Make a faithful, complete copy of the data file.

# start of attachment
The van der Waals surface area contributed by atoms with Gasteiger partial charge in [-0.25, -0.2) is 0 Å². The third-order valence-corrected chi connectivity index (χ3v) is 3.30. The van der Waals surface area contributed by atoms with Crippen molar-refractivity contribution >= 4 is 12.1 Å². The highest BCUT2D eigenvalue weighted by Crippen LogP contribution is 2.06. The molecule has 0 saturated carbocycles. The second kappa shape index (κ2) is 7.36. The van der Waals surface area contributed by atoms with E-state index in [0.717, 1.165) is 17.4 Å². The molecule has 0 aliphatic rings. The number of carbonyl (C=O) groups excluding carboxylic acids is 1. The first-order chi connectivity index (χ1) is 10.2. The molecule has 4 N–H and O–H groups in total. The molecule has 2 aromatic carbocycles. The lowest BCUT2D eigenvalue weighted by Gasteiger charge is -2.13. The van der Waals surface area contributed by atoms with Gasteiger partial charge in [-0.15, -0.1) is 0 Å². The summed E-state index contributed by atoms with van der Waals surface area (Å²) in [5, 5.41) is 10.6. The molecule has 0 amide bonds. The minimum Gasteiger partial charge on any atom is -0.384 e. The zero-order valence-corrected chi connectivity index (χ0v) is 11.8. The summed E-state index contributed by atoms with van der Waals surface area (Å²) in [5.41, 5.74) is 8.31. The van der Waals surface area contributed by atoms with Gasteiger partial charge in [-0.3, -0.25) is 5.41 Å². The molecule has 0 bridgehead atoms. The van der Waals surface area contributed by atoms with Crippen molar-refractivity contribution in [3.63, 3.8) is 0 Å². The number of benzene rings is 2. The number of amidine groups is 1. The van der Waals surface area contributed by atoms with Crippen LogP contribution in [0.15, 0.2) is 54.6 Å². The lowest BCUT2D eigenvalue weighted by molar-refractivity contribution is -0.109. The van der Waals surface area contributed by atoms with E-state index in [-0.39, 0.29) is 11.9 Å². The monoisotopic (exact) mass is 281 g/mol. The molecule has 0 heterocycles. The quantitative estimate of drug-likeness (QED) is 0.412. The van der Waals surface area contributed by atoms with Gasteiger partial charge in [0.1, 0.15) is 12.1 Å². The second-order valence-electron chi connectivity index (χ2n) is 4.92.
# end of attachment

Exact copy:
The van der Waals surface area contributed by atoms with Gasteiger partial charge in [-0.25, -0.2) is 0 Å². The third-order valence-corrected chi connectivity index (χ3v) is 3.30. The van der Waals surface area contributed by atoms with Crippen molar-refractivity contribution >= 4 is 12.1 Å². The highest BCUT2D eigenvalue weighted by Crippen LogP contribution is 2.06. The molecule has 0 saturated carbocycles. The second kappa shape index (κ2) is 7.36. The van der Waals surface area contributed by atoms with E-state index in [0.717, 1.165) is 17.4 Å². The molecule has 0 aliphatic rings. The number of carbonyl (C=O) groups excluding carboxylic acids is 1. The first-order chi connectivity index (χ1) is 10.2. The molecule has 4 N–H and O–H groups in total. The molecule has 2 aromatic carbocycles. The lowest BCUT2D eigenvalue weighted by Gasteiger charge is -2.13. The van der Waals surface area contributed by atoms with Gasteiger partial charge in [-0.15, -0.1) is 0 Å². The summed E-state index contributed by atoms with van der Waals surface area (Å²) in [5, 5.41) is 10.6. The molecule has 0 amide bonds. The minimum Gasteiger partial charge on any atom is -0.384 e. The zero-order valence-corrected chi connectivity index (χ0v) is 11.8. The summed E-state index contributed by atoms with van der Waals surface area (Å²) in [5.41, 5.74) is 8.31. The van der Waals surface area contributed by atoms with Gasteiger partial charge in [-0.3, -0.25) is 5.41 Å². The molecule has 0 bridgehead atoms. The van der Waals surface area contributed by atoms with Crippen molar-refractivity contribution in [3.63, 3.8) is 0 Å². The number of benzene rings is 2. The number of amidine groups is 1. The van der Waals surface area contributed by atoms with Crippen LogP contribution in [0.15, 0.2) is 54.6 Å². The lowest BCUT2D eigenvalue weighted by molar-refractivity contribution is -0.109. The van der Waals surface area contributed by atoms with E-state index in [-0.39, 0.29) is 11.9 Å². The monoisotopic (exact) mass is 281 g/mol. The molecule has 0 heterocycles. The quantitative estimate of drug-likeness (QED) is 0.412. The van der Waals surface area contributed by atoms with Gasteiger partial charge in [0.1, 0.15) is 12.1 Å². The second-order valence-electron chi connectivity index (χ2n) is 4.92.